Saturday 28th January 2012 ko 2.00pm
Gloucestershire Northern Senior League Division Two
MORETON RANGERS 3 (Wallace 10 31 61)
SOUDLEY 0 Adams missed penalty 73
Att 19 (h/c)
The pretty Gloucestershire town lies in the heart of the Cotswolds, and is in fact very close to being in any one of Warwickshire, Worcestershire, or Oxfordshire. For me it represented an interesting ground to visit, on a day when I needed to be back in Oxford early.
The London Road ground has hosted a far higher level of football than the nominal step 9 it does now. Moreton Town staged Hellenic Premier football until the club were bankrupted mid-way through the 1994/95 season amid accusations that player-manager Mark Lawrenson was being paid £300 a week, on a ground owned by the National Playing Fields Association. That last fact points to a big issue for the former club, and one for the future of any club using the ground, in that NPFA rules prohibit charging for entry.
The current club was founded as an under-8’s team in 1997, and since the Moreton Town name was unavailable due to monies owed, the suffix Rangers was adopted. In 2004 adult football once again came to London Road, with a team being entered in the second division of the Cheltenham League. In 2009 the club were 20 points clear in the division one when disaster struck. An arson attack left the changing rooms gutted, and to gain entry to the Gloucestershire Northern Senior League, the club had to get something built, and quickly. Amazingly the club and local residents raised £72,000 and the impressive block was built.
There is a little piece of Welsh football history too. The ground was used for the first (1988/89) season of the reformed Newport AFC (now renamed County) as a means of avoiding the FAW’s attempts to get the new club to enter the Welsh pyramid.
The history is there for all to see when you enter. The remains of the old changing room block are still there and the floodlights look functional, until you’re told that the junction box went up in the blaze. Some benches have been constructed in the stand and a tea urn is placed at the back. The hot drinks and chocolate were most welcome on a chilly winter’s day.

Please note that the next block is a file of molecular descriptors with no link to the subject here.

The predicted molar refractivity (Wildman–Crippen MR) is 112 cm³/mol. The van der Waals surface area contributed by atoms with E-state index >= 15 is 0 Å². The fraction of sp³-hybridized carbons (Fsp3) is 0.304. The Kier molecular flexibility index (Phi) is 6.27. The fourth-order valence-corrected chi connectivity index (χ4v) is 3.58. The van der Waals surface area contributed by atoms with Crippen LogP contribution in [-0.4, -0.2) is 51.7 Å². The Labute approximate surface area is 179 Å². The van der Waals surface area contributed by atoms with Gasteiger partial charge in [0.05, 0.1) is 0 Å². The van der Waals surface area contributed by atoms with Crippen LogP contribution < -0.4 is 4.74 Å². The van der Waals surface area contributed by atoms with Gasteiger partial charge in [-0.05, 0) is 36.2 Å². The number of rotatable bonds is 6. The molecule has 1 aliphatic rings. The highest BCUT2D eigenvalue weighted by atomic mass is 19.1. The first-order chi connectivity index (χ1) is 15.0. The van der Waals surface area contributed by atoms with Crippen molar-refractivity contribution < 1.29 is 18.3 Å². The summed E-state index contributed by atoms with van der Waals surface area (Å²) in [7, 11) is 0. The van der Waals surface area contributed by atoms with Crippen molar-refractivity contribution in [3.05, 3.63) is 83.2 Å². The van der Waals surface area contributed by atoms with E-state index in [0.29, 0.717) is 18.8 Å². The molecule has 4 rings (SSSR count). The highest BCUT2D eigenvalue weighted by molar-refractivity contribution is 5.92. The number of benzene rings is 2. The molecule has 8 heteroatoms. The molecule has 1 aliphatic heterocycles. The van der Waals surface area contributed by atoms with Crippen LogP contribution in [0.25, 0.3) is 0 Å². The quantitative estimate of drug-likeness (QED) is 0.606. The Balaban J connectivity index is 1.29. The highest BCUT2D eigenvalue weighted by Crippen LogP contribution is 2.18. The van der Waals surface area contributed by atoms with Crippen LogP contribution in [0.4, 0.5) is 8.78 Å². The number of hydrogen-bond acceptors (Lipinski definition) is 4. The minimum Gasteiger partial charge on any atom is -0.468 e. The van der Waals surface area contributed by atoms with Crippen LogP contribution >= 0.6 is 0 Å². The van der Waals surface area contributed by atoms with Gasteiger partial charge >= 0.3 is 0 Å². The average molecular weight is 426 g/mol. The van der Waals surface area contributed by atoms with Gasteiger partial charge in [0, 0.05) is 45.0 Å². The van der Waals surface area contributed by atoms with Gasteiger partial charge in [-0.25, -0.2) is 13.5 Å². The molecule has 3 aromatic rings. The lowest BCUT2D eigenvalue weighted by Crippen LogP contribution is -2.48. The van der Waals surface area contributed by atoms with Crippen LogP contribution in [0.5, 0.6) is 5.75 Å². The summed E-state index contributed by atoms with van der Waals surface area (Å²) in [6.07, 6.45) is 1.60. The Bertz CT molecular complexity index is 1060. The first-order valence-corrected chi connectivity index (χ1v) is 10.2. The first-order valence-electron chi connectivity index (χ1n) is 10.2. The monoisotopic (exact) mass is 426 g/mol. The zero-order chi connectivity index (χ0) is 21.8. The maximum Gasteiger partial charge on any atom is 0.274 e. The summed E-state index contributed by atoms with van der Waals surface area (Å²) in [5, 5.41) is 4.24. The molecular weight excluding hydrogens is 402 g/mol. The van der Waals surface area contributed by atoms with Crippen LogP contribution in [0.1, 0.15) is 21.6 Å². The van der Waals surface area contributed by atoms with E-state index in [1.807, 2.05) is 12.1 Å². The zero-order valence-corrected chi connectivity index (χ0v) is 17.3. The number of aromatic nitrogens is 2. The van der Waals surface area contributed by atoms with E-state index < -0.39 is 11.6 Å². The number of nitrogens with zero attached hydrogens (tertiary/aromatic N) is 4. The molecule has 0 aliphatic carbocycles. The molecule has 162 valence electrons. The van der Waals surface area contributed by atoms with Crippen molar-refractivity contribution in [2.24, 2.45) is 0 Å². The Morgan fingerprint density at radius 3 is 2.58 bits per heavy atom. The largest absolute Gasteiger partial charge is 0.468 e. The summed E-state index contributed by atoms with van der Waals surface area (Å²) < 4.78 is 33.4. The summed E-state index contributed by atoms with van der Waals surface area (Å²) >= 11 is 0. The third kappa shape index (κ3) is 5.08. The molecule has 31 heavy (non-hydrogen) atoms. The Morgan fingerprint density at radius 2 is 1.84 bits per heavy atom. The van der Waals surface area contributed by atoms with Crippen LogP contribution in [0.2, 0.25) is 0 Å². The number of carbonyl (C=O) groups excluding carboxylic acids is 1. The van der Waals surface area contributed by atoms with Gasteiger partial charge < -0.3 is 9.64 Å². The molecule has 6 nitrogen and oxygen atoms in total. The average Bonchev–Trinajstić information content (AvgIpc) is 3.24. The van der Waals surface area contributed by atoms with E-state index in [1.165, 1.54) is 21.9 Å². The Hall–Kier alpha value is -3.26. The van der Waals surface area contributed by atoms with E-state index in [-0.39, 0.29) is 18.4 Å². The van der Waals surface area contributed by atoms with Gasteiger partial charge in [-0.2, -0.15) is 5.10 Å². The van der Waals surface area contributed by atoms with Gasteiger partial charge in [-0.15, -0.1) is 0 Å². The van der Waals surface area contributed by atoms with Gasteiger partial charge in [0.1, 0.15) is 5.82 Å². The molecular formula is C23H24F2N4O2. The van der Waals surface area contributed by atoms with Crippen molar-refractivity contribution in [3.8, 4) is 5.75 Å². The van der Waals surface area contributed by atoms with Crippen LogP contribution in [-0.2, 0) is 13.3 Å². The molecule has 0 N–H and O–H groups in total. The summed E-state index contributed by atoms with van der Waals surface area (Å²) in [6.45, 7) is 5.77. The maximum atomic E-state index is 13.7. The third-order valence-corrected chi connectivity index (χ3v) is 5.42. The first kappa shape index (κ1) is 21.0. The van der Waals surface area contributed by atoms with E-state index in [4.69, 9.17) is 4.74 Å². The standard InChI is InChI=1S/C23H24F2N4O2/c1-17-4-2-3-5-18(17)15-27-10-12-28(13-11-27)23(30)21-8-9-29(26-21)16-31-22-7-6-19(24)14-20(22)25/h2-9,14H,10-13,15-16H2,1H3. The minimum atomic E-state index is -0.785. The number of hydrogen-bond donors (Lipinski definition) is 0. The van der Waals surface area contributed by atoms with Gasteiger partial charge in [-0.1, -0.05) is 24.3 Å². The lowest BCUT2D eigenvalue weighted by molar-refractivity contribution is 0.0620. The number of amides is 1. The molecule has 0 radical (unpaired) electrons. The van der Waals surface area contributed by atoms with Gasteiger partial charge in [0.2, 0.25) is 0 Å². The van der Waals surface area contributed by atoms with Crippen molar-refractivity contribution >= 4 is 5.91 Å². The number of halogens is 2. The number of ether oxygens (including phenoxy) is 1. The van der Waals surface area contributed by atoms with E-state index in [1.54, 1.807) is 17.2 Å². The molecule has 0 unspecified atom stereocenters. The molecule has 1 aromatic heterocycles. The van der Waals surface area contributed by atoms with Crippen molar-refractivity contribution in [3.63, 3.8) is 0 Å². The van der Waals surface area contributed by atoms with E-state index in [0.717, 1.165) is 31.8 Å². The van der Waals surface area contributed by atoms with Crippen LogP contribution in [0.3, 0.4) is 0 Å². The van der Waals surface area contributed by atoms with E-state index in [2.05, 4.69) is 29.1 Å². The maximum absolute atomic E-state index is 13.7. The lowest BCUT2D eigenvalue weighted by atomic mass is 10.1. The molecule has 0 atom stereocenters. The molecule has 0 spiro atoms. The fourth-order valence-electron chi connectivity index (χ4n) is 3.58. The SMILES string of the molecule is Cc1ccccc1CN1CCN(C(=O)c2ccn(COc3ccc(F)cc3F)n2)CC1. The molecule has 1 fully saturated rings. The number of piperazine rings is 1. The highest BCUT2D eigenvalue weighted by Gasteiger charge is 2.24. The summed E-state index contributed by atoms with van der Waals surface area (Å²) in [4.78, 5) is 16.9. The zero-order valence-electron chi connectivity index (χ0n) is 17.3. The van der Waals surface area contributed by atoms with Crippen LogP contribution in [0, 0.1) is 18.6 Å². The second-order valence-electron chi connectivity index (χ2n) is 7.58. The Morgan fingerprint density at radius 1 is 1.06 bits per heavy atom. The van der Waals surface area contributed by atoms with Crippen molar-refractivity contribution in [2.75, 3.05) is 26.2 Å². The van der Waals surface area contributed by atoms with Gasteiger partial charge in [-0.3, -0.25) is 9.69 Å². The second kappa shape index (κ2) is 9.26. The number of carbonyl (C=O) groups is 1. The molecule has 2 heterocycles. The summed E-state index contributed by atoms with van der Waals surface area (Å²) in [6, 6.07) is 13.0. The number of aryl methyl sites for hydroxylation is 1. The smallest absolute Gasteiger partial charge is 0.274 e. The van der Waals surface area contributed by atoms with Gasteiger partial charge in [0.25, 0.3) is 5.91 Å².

These days the side is managed is managed by former Oxford United, Fulham, Huddersfield, and Leyton Orient player Gary Barnett. Barnett’s managerial career includes a spell as Jan Molby’s assistant at Kidderminster. As player-manager of Barry Town he won the League of Wales 5 times, and led the club into Europe 3 times, including an appearance in the UEFA Cup First Round Proper, losing to Aberdeen. These days, he runs a fitness business, and manages for fun. Molby incidentally, was due to appear at a fund-raiser for the club that evening.
The fixture looked on paper like a tough mid-table battle. On grass it was a mismatch as soon as a quickly taken corner was squared to Dougie Wallace who fired into the top left hand corner. The Soudley manager thought his full back should have headed clear, I thought few players have a telescopic neck. It set a tone for the entire game, constant Moreton pressure, and very few ideas from the visitors. Wallace got his second just after the half-hour, blasting home from just inside the box. It was clear that Wallace had it well within his capabilities to complete his hat trick, and he did so in style, holding off his marker and spinning round to shoot home. Soudley had just the one notable attack in the second half, their attacker being hauled down just inside the box. It summed up their afternoon neatly that Robert Adams’ penalty was turned round the box by McAteer for a corner. It was to be the only one they were to force all afternoon.
You wonder how far this Moreton incarnation can progress. There are plans to resurrect the floodlights and convert part of the stand to a clubhouse. The club see the future as being in the Gloucestershire County League, two promotions from here, but there are no ambitions to go any further, the difficulties in taking a gate being cited. Certainly the ownership by the NPFA has left Rangers with a ground far better than their current needs, and with a real sense of history. I hope they’ve seen the back of the bad luck that’s bedevilled football in this part of the world.